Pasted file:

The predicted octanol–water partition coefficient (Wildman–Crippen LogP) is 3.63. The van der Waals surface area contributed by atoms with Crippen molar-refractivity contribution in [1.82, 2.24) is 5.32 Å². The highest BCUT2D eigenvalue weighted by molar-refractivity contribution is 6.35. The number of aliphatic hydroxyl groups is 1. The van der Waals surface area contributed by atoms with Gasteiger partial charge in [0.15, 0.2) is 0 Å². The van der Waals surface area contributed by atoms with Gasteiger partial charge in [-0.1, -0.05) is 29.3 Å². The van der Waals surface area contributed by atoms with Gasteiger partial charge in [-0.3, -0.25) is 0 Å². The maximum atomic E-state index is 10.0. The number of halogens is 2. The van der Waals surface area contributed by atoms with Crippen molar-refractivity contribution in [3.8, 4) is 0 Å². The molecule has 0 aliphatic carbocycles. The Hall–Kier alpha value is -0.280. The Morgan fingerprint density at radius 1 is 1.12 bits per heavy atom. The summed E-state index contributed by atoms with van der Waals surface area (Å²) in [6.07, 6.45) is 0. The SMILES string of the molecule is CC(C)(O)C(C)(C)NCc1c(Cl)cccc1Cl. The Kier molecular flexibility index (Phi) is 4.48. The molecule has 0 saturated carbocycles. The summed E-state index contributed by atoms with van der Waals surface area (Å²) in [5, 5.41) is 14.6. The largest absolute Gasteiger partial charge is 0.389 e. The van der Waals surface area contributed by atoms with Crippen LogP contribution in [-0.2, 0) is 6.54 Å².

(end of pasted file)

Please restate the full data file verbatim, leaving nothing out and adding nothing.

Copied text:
The predicted octanol–water partition coefficient (Wildman–Crippen LogP) is 3.63. The van der Waals surface area contributed by atoms with Crippen molar-refractivity contribution in [1.82, 2.24) is 5.32 Å². The highest BCUT2D eigenvalue weighted by molar-refractivity contribution is 6.35. The number of aliphatic hydroxyl groups is 1. The van der Waals surface area contributed by atoms with Gasteiger partial charge in [0.15, 0.2) is 0 Å². The van der Waals surface area contributed by atoms with Gasteiger partial charge in [-0.1, -0.05) is 29.3 Å². The van der Waals surface area contributed by atoms with Gasteiger partial charge in [-0.3, -0.25) is 0 Å². The maximum atomic E-state index is 10.0. The number of halogens is 2. The van der Waals surface area contributed by atoms with Crippen molar-refractivity contribution in [3.8, 4) is 0 Å². The molecule has 0 aliphatic carbocycles. The Hall–Kier alpha value is -0.280. The Morgan fingerprint density at radius 1 is 1.12 bits per heavy atom. The summed E-state index contributed by atoms with van der Waals surface area (Å²) in [6.07, 6.45) is 0. The SMILES string of the molecule is CC(C)(O)C(C)(C)NCc1c(Cl)cccc1Cl. The Kier molecular flexibility index (Phi) is 4.48. The molecule has 0 saturated carbocycles. The summed E-state index contributed by atoms with van der Waals surface area (Å²) in [5, 5.41) is 14.6. The largest absolute Gasteiger partial charge is 0.389 e. The van der Waals surface area contributed by atoms with Crippen LogP contribution in [-0.2, 0) is 6.54 Å².